Astoria Seafoods Laboratory, the first 60 years (1938-1998)

by Pamela A. Rogers

The following are selected excerpt from Astoria Seafoods Laboratory, the first 60 years (1938-1998).

R. W. Allgeier

"In February of that year, R.W. Allgeier, a biochemist from Wisconsin, was named the first director.  A local newspaper article reported in April 1940 that he would begin work on freezing crab and hoped to work on Tillamook and Willapa oysters."

David L. Crawford

"Effective January 1966, Dr. David Crawford, a young assistant professor in Food Science who was working with Professor Sinnhuber, was named program director of the Laboratory.  In February Oregon State University received money from the Fish Commission to work on two projects.  The first was to study the use of hake (Pacific whiting), dogfish, and other by-products for poultry feed, fish feed, and other purposes, and the second was to develop new uses for another underuilized species, shad."

"In the 1960s, when the modified Louisiana shrimp peeling machines were being installed in Oregon plants, one major drawback was the high waste to recovery ratio.  With only a 15-20 percent return, there was very little profit margin.  The industry needed a way to boost the return.  Seafoods Laboratory Director Dave Crawford tacked the problem and developed a phosphate dip that left less meat attached to the shell and more in the finishing pan.  By 1981 he had perfected the technique and shared his results with the industry.  The new technique resulted in yield of 28-31 percent, a dramatic improvement, one that put the shrimp industry on a much more solid financial footing."

Edward Harvey

"The new director, Dr. Edward Harvey, was a young food technologist from Massachusetts who had come to Oregon to work with the famous Ernest Wiegan.  With his transfer from the main Oregon State College campus to Astoria, Harvey faced the taks of making something new out of the old cannery.  Coming from the East Coast where the fishing industry was hundreds of years old and where cod fisheries had been a prime reason for settlement, Harvey had a vision for expanding the Northwest's single focus on salmon.  During his tenure at the Seafoods Laboratory, from 1941 to 1965, he continually preached the gospel that just about anything harvested from the sea could and should be eaten.  He began a series of annual seafood dinners that featured "unusual" fishes, such as roast porpoise and shark.  Harvey's gospel was popular with fishermen and processors who were looking for new products to harvest and sell, but unfortunately it had marginal success with the public for many years."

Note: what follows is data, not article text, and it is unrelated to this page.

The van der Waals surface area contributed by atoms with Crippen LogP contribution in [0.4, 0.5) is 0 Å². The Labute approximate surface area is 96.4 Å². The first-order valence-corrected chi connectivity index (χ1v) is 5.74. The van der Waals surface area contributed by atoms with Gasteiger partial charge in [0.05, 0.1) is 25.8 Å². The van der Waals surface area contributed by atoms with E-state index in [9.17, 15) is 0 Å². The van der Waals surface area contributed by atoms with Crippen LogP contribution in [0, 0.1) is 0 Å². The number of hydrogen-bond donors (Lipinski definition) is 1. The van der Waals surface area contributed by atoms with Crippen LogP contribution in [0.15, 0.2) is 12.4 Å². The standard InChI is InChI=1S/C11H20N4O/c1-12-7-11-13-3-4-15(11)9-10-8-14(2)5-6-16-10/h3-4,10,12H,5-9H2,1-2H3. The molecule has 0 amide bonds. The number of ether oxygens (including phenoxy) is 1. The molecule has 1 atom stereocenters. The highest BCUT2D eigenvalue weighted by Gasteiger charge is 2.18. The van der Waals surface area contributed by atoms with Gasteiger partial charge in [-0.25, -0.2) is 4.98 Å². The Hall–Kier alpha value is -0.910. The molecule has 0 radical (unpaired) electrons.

Duncan Law

"In 1944 Professor Sinnhuber hired a research assistant, Duncan Law, who had just graduated from Oregon State College, to work with him in the area." (area refers to tests on dogfish liver oil for Vitamin A content)

"Duncan Law's official retirement from the Seafood Laboratory in 1984 marked the end of an era.  He had worked under two different directors, Harvey and Crawford, received the U.S. Department of Interior National Conservation Award, and served in a number of city offices, including city council.  It was this close link with the local community, the research community, and the seafood industry that would lead to another step forward for the Laboratory in 1997. Duncan Law may have retired, but he didn't quit working for the benefit of the Laboratory, the community, and the state."

"Although Duncan Law had retired from the Seafood Laboratory, he had not stopped his efforts to improve the seafood industry and the Astoria community.  He went to Congressman Les AuCoin to get support for his idea of a seafood consumer research and education center.  In 1990 the nonprofit Seafood Consumer Center was established to provide a facility and focal point for research and education for processing, harvesting, marketing, promotion, and consumption of seafood.  The Board of Directors included community leaders such as J.W. Forrester, publisher of the Daily Astorian, and Duncan Law; state agency representatives such as Joe Easley of Oregon Trawl Commission and Dalton Hobbs of the Oregon Department of Agriculture; educational representatives such as Jim Hogan of Clatsop Community College and Thayne Dutson and Lavern Weber of Oregon State University; seafood industry representatives such as Grant Larsen of Ocean Foods of Astoria; and City of Astoria representatives such as Mayor Willis VanDusen."